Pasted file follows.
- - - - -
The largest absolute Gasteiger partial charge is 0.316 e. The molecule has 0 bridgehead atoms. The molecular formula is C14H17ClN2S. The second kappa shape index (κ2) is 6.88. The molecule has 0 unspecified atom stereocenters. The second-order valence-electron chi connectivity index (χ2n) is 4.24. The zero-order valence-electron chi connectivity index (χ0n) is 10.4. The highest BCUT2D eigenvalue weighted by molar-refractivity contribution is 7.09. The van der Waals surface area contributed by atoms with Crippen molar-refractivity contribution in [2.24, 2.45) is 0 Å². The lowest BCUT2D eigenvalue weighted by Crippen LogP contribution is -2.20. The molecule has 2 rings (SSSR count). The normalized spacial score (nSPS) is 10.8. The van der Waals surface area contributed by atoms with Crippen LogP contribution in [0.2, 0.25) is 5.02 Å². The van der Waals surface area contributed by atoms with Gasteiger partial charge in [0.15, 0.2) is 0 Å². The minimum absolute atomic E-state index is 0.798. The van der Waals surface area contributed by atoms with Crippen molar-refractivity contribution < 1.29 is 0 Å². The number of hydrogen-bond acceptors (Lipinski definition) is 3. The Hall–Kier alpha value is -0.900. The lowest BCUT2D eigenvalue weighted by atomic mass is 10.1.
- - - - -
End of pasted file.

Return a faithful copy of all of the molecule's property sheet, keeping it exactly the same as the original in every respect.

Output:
The largest absolute Gasteiger partial charge is 0.316 e. The molecule has 0 bridgehead atoms. The molecular formula is C14H17ClN2S. The second kappa shape index (κ2) is 6.88. The molecule has 0 unspecified atom stereocenters. The second-order valence-electron chi connectivity index (χ2n) is 4.24. The zero-order valence-electron chi connectivity index (χ0n) is 10.4. The highest BCUT2D eigenvalue weighted by molar-refractivity contribution is 7.09. The van der Waals surface area contributed by atoms with Crippen molar-refractivity contribution in [2.24, 2.45) is 0 Å². The lowest BCUT2D eigenvalue weighted by Crippen LogP contribution is -2.20. The molecule has 2 rings (SSSR count). The normalized spacial score (nSPS) is 10.8. The van der Waals surface area contributed by atoms with Crippen LogP contribution in [0.2, 0.25) is 5.02 Å². The van der Waals surface area contributed by atoms with Gasteiger partial charge in [0.15, 0.2) is 0 Å². The minimum absolute atomic E-state index is 0.798. The van der Waals surface area contributed by atoms with Crippen molar-refractivity contribution < 1.29 is 0 Å². The number of hydrogen-bond acceptors (Lipinski definition) is 3. The Hall–Kier alpha value is -0.900. The lowest BCUT2D eigenvalue weighted by atomic mass is 10.1.